Farmers largely in favor of sludge, while local residents remain starkly opposed

Published 12:00 am Sunday, November 23, 2014

Two distinct sides have formed in arguments over the merits and disadvantages of Charlotte Mecklenburg Utilities spreading sludge on Rowan County farmland.

Farmers comprise one  side, arguing that the biosolid material reduces the overall cost of farming. Rowan and Cabarrus residents, mostly in the Gold Hill area, still remain starkly opposed to the idea. Concerns range from the smell of the sludge to contaminants that might remain despite mandated testing requirements.

Charlotte resident Dr. Lance Riley, who has a Ph.D. in aquatic science from the University of Florida, has been one of the most outspoken against CMUD’s proposed move into Rowan and expansion into Cabarrus County.

Riley, who has family in the Gold Hill area, said his concerns include unknown contaminants in CMUD’s sludge that are hazardous to human health and could have negative effects on those who live near farms..

“They are in compliance because the rules are so relaxed,” Riley said about CMUD’s land application program. “There’s only one person who wants it, the farmer, and he is greedy. At what point will the people override the government?”

Farmers in Rowan don’t currently receive sludge from Charlotte and instead receive any biosolid material from Salisbury-Rowan Utilities. Many of the sites served by Salisbury-Rowan are west of I-85, while most of Charlotte’s sites in Rowan would be east of the interstate.

Harry Corriher, who farms cattle north of China Grove, receives biosolid material from Salisbury-Rowan utilities and said he hasn’t seen any negative results when compared to regular fertilizer. Like many other farmers, Corriher says sludge helps to reduce the overall cost of farming.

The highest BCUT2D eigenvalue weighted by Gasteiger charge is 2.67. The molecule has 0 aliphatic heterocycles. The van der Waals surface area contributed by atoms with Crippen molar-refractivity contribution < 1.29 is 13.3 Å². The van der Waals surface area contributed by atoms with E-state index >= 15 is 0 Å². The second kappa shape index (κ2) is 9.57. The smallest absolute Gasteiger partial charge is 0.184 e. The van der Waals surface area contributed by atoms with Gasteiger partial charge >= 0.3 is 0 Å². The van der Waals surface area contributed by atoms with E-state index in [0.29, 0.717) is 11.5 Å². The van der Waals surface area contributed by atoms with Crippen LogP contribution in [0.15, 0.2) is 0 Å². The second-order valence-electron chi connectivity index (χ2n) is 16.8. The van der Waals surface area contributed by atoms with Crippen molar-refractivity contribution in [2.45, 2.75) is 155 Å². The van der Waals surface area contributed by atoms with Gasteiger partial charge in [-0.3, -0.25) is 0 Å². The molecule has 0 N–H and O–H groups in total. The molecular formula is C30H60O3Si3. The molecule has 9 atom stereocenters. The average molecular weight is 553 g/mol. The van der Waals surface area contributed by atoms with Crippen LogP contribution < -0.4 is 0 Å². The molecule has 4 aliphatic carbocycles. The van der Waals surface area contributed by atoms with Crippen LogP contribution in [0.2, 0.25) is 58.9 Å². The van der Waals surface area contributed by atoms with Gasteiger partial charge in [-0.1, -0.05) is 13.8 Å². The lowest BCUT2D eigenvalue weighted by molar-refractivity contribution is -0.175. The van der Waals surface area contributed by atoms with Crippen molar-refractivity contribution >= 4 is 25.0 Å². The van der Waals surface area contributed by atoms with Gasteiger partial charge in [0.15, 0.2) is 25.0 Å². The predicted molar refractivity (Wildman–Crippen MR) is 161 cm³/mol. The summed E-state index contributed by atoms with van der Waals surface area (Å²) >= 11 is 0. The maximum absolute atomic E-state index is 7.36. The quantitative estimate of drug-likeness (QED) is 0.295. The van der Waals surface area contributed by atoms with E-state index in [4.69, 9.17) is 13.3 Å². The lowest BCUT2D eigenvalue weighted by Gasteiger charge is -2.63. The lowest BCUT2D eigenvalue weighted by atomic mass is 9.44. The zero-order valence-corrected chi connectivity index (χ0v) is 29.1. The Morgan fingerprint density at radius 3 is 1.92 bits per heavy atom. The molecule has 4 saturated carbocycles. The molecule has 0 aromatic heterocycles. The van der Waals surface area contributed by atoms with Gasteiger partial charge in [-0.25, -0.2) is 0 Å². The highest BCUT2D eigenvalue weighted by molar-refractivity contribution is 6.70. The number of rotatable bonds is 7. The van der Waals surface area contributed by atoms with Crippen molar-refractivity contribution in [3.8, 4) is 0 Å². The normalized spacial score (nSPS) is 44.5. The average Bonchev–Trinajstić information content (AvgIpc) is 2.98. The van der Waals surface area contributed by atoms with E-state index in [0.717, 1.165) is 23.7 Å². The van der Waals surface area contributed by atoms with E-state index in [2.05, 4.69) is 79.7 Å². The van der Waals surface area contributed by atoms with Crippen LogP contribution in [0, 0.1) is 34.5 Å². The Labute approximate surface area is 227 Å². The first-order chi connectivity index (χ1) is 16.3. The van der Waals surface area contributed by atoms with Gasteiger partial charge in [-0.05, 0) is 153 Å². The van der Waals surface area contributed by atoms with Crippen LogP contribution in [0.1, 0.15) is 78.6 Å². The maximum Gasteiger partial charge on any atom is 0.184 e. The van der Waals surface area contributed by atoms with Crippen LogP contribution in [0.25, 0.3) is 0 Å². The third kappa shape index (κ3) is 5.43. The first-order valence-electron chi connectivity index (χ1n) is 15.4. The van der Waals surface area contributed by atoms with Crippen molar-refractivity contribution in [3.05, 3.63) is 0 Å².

“It’s particularly a good source of nitrogen that you don’t have to pay $400, $500 or $600 per ton for,” Corriher said. “There has been no effect, like the heavy metals that everybody is quaking over. I’ve heard no one say that they have been harmed by using sludge.”

Waiting for the state

CMUD has placed 10 different fields on its latest application to the North Carolina Department of Environment and Natural Resources. The 10 total fields measure nearly 300 acres combined. Several other fields lie adjacent to the Rowan County border, in either Iredell or Cabarrus County. Many of the Cabarrus sites are located just west of Gold Hill.

John Risgaard, who runs DENR’s Division of Water Resources, said the public hearing required for the permits would likely not be conducted until early 2015. Risgaard said the reasoning for not having the public hearing earlier is due to the holiday season, which could prevent some who are interested in the issue from attending.

The public hearing is essentially the last phase in granting a permit, according to Risgaard. Who said DENR conducts all of its research before holding the public hearing.

Riley said public comment is important, but is worried it might not have an effect of the final outcome.

“They have yet to turn one down yet,” Riley said. “We can make our voice heard, but, at the end of the day, it has to be absolute public education.”